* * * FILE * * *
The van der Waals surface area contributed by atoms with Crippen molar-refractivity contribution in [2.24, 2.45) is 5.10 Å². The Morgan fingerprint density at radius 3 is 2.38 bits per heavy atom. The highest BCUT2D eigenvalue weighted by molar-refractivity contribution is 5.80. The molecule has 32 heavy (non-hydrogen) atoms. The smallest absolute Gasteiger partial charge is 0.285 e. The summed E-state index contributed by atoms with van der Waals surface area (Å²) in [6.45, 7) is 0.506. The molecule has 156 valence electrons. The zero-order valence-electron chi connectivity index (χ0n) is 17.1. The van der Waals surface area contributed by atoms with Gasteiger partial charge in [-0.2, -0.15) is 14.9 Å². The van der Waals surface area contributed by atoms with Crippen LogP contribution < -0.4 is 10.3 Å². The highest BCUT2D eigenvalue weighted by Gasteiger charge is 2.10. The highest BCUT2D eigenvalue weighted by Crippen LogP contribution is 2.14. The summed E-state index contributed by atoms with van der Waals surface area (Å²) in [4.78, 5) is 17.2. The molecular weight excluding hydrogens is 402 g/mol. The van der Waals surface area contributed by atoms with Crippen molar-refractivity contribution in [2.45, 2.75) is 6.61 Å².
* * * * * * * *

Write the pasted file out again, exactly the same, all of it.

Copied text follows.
The van der Waals surface area contributed by atoms with Crippen molar-refractivity contribution in [2.24, 2.45) is 5.10 Å². The Morgan fingerprint density at radius 3 is 2.38 bits per heavy atom. The highest BCUT2D eigenvalue weighted by molar-refractivity contribution is 5.80. The molecule has 32 heavy (non-hydrogen) atoms. The smallest absolute Gasteiger partial charge is 0.285 e. The summed E-state index contributed by atoms with van der Waals surface area (Å²) in [6.45, 7) is 0.506. The molecule has 156 valence electrons. The zero-order valence-electron chi connectivity index (χ0n) is 17.1. The van der Waals surface area contributed by atoms with Gasteiger partial charge in [-0.2, -0.15) is 14.9 Å². The van der Waals surface area contributed by atoms with Crippen LogP contribution < -0.4 is 10.3 Å². The highest BCUT2D eigenvalue weighted by Gasteiger charge is 2.10. The highest BCUT2D eigenvalue weighted by Crippen LogP contribution is 2.14. The summed E-state index contributed by atoms with van der Waals surface area (Å²) in [4.78, 5) is 17.2. The molecular weight excluding hydrogens is 402 g/mol. The van der Waals surface area contributed by atoms with Crippen molar-refractivity contribution in [2.45, 2.75) is 6.61 Å².